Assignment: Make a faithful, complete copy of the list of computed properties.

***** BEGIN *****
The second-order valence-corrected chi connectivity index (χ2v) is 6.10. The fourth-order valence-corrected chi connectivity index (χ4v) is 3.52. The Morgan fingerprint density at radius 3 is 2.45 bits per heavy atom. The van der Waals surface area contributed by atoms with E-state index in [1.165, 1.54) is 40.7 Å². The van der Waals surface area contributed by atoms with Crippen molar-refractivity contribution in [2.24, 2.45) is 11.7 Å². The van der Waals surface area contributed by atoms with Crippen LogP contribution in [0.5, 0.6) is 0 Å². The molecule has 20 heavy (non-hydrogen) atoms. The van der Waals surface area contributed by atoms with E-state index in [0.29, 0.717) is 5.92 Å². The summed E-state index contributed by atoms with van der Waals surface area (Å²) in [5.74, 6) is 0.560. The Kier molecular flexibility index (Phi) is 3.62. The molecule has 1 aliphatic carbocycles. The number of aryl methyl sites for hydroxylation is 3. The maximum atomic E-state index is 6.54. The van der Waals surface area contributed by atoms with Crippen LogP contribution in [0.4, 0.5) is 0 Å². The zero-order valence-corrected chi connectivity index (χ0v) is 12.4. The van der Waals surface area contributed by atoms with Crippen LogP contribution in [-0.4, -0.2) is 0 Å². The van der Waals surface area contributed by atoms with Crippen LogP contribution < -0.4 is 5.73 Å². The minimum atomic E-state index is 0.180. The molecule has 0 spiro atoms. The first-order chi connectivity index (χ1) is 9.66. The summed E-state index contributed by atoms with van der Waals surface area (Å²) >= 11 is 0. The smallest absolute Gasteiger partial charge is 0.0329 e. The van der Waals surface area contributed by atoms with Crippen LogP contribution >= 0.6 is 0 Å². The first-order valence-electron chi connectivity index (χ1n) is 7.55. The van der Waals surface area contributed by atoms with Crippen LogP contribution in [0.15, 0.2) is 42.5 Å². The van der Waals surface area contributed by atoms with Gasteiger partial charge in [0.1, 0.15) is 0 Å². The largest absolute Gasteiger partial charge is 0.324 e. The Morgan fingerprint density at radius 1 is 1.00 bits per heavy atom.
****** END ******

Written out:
The second-order valence-corrected chi connectivity index (χ2v) is 6.10. The fourth-order valence-corrected chi connectivity index (χ4v) is 3.52. The Morgan fingerprint density at radius 3 is 2.45 bits per heavy atom. The van der Waals surface area contributed by atoms with E-state index in [1.165, 1.54) is 40.7 Å². The van der Waals surface area contributed by atoms with Crippen molar-refractivity contribution in [2.24, 2.45) is 11.7 Å². The van der Waals surface area contributed by atoms with Crippen LogP contribution in [0.5, 0.6) is 0 Å². The molecule has 20 heavy (non-hydrogen) atoms. The van der Waals surface area contributed by atoms with E-state index in [0.29, 0.717) is 5.92 Å². The summed E-state index contributed by atoms with van der Waals surface area (Å²) in [5.74, 6) is 0.560. The Kier molecular flexibility index (Phi) is 3.62. The molecule has 1 aliphatic carbocycles. The number of aryl methyl sites for hydroxylation is 3. The maximum atomic E-state index is 6.54. The van der Waals surface area contributed by atoms with Crippen LogP contribution in [0.4, 0.5) is 0 Å². The zero-order valence-corrected chi connectivity index (χ0v) is 12.4. The van der Waals surface area contributed by atoms with Crippen LogP contribution in [-0.4, -0.2) is 0 Å². The van der Waals surface area contributed by atoms with Crippen LogP contribution < -0.4 is 5.73 Å². The minimum atomic E-state index is 0.180. The molecule has 0 spiro atoms. The first-order chi connectivity index (χ1) is 9.66. The summed E-state index contributed by atoms with van der Waals surface area (Å²) >= 11 is 0. The smallest absolute Gasteiger partial charge is 0.0329 e. The van der Waals surface area contributed by atoms with Crippen LogP contribution >= 0.6 is 0 Å². The first-order valence-electron chi connectivity index (χ1n) is 7.55. The van der Waals surface area contributed by atoms with Crippen LogP contribution in [0.15, 0.2) is 42.5 Å². The van der Waals surface area contributed by atoms with Gasteiger partial charge in [0.1, 0.15) is 0 Å². The largest absolute Gasteiger partial charge is 0.324 e. The Morgan fingerprint density at radius 1 is 1.00 bits per heavy atom.